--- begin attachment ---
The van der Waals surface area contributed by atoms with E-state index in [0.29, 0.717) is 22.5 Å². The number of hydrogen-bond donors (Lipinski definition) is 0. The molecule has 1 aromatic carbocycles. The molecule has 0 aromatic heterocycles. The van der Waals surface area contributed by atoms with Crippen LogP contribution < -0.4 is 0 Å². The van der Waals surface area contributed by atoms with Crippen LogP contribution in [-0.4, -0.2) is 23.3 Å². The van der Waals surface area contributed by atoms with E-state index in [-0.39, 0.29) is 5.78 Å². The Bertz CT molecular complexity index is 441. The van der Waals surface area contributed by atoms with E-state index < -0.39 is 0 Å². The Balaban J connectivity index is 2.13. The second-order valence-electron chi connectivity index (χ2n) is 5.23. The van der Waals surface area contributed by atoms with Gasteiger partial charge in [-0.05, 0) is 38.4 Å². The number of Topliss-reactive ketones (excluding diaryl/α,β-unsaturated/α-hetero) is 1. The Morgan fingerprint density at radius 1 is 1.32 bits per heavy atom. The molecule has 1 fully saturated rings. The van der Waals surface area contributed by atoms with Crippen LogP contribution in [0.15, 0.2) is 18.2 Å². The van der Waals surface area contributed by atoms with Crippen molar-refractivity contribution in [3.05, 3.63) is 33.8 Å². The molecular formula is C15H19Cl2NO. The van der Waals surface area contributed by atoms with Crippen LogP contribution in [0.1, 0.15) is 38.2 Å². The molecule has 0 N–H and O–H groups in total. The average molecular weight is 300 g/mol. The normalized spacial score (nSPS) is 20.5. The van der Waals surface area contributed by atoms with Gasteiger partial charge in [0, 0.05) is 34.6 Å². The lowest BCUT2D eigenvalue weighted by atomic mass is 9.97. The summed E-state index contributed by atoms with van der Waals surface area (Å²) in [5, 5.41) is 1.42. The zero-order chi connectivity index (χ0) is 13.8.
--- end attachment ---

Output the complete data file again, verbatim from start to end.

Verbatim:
The van der Waals surface area contributed by atoms with E-state index in [0.29, 0.717) is 22.5 Å². The number of hydrogen-bond donors (Lipinski definition) is 0. The molecule has 1 aromatic carbocycles. The molecule has 0 aromatic heterocycles. The van der Waals surface area contributed by atoms with Crippen LogP contribution < -0.4 is 0 Å². The van der Waals surface area contributed by atoms with Crippen LogP contribution in [-0.4, -0.2) is 23.3 Å². The van der Waals surface area contributed by atoms with E-state index in [-0.39, 0.29) is 5.78 Å². The Bertz CT molecular complexity index is 441. The van der Waals surface area contributed by atoms with E-state index < -0.39 is 0 Å². The Balaban J connectivity index is 2.13. The second-order valence-electron chi connectivity index (χ2n) is 5.23. The van der Waals surface area contributed by atoms with Gasteiger partial charge in [-0.05, 0) is 38.4 Å². The number of Topliss-reactive ketones (excluding diaryl/α,β-unsaturated/α-hetero) is 1. The Morgan fingerprint density at radius 1 is 1.32 bits per heavy atom. The molecule has 1 fully saturated rings. The van der Waals surface area contributed by atoms with Crippen LogP contribution in [0.15, 0.2) is 18.2 Å². The van der Waals surface area contributed by atoms with Crippen molar-refractivity contribution in [3.05, 3.63) is 33.8 Å². The molecular formula is C15H19Cl2NO. The van der Waals surface area contributed by atoms with Crippen LogP contribution in [0.1, 0.15) is 38.2 Å². The molecule has 0 N–H and O–H groups in total. The average molecular weight is 300 g/mol. The normalized spacial score (nSPS) is 20.5. The van der Waals surface area contributed by atoms with Gasteiger partial charge in [0, 0.05) is 34.6 Å². The lowest BCUT2D eigenvalue weighted by atomic mass is 9.97. The summed E-state index contributed by atoms with van der Waals surface area (Å²) in [5, 5.41) is 1.42. The zero-order chi connectivity index (χ0) is 13.8.